City of Kingston Historical Website logo

Home | Articles | Historical Features

Ulupna: Family Home and Lunatic Asylum

Click on thumbnail image to link to larger image

Estate Agent’s sketch of Ulupna 1979.

There were three separate escapes from the lunatic asylum in Charman Road, Cheltenham. According to

Fairlie Taylor one patient ‘climbed on top of a dray load of cabbages bound for the Melbourne market" and was not discovered until the cabbages were unloaded The second, also escaping in the night, hid in an empty water tank standing beside Geeham’s cottage in Charman Road. When Mr Geeham went to investigate the sound emanating from the tank he was "shocked to see a woman clad only in her night gown pop up and say "Peep-oh!". The third escapee threw herself off the cliffs at the local beach and was very badly injured. The shock restored her sanity but she died that night.

The asylum was conducted by Miss Emily Harcourt at 159 Charman Road, Cheltenham for at least five years up to 1906. The property was called Ulupna. The land on which the asylum was conducted was part of the land taken up by Stephen Charman in 1852. Charman paid £328 for 160 acres of Crown Land which stretched from the corner of what is now Charman and Balcombe Roads back towards Weatherall Road. He farmed the land for several years with the assistance of his family. Later he subdivided it and sold Edward Luke Vail sixteen acres on May 15, 1888. This was the portion of land on which Ulupna, the building in which Miss Harcourt conducted her "medical home’ was erected.

The property Ulupna has had several owners. Vail sold it to John Bates of Malvern on December 30, 1893 and on Bates death in 1902 it passed to his wife, Louisa. On her death in 1915, control of the property passed to her son Richard John Bates, a Gippsland farmer. Richard sold Ulupna to George Broadridge King in June 1917 for the sum of £2,250. The terms of the sale were £100 on the signing of the contract, £400 within 14 days with the balance being paid within seven years at an interest rate of 5% paid half yearly. The King family remained in the house for many years with George King working the land as a market garden. It was in the late 1930’s when part of the market garden was sub-divided and sold off for housing. On the death of George King’s wife Margaret, their daughter, Margaret Whitehead purchased the house from the estate becoming the registered owner on September 10, 1963. By this time the land surrounding the house had been greatly reduced in area. The land immediately in front of the house which provided access to Charman Road had been sold, so the entrance to Ulupna was now via Gordon Street, Beaumaris.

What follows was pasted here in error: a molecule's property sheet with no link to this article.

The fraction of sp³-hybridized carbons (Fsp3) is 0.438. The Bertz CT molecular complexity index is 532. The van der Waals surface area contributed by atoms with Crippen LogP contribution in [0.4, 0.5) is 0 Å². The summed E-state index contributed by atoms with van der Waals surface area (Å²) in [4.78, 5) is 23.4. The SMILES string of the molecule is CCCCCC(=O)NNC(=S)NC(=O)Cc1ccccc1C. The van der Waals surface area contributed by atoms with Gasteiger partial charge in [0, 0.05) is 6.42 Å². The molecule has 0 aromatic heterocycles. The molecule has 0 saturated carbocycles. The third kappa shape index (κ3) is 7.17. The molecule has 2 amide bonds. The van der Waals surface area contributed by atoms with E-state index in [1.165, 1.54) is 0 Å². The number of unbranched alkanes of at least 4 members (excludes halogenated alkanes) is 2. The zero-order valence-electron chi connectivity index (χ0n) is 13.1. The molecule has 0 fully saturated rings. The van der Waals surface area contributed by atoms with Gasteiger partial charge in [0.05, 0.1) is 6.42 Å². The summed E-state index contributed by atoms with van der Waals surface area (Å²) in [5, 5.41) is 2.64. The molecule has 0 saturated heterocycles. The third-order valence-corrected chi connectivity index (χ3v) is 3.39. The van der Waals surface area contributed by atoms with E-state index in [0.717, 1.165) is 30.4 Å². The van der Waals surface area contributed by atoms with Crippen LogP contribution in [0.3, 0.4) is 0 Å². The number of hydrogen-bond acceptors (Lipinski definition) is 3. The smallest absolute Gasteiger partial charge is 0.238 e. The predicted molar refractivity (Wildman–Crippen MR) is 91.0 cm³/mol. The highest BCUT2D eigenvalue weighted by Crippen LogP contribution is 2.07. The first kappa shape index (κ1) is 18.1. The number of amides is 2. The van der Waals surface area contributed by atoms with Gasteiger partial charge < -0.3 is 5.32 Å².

Click on thumbnail image to link to larger image

Front verandah of Ulupna 1999.

Robert Whitehead, son of Margaret Whitehead, remembers the house when it still had a frontage onto Charman Road. "There was a circular drive in front, with a large palm tree in the circular lawn. I remember Grandma King going round the house to light the gas lights and gas chandeliers, which my father, Ken Whitehead, converted to electric. I also remember that the bedrooms had call-buttons connected electrically to an indicator board in the kitchen which I believe was a left over from the home’s days as a nursing home or hospital."

Click on thumbnail image to link to larger image

Ulupna 1999.

Ulupna was sold by the Whiteheads by auction on August 25, 1979. The description of the house provided for intending purchasers noted the significant features of the five bedroom house; the wide verandah, stained glass and leadlight windows, "marble fire places which provided a focus in every room" and "stunning ceiling roses". The solid brick home was made from dark Hawthorn hand-made bricks, imported slate roof and "wonderful Victorian embroidery on the masonary (sic) below the eaves and on the chimneys." The ballroom of 32 feet by 16 feet which featured a skylight ceiling, leadlight windows and "special brick pillar supports for billiard table", and the "fabulous underground cellar area 16 feet by 12 feet by 8 feet" were seen by W. Hegarty & Company, agents for the sale, as important features.

Edward and Diane Crawford were the successful purchasers at the sale and they retained the property until August 1997 when the title passed to Michael and Catherine Dauth. Less than two years later Ulupna changed hands once more. On March 1999, Raven Television Productions Pty. Ltd of East Brighton became the new owners.

Author

Shirley M Joy

References

  • Joy, Shirley, M., Ulupna, No 26 Gordon Street, Beaumaris, Victoria, Aspects of 110 Years of its History [Manuscript].

Acknowledgements

  • Photographs, courtesy of David R. Joy.

Article Cat. Historical Features
Article Ref. 61

City of Kingston logo

Copyright © 1998-2006 City of Kingston Historical Website
Information about reproducing articles and/or images is available on our copyright page.

Home | Contact Us | Privacy | Copyright | Search | Help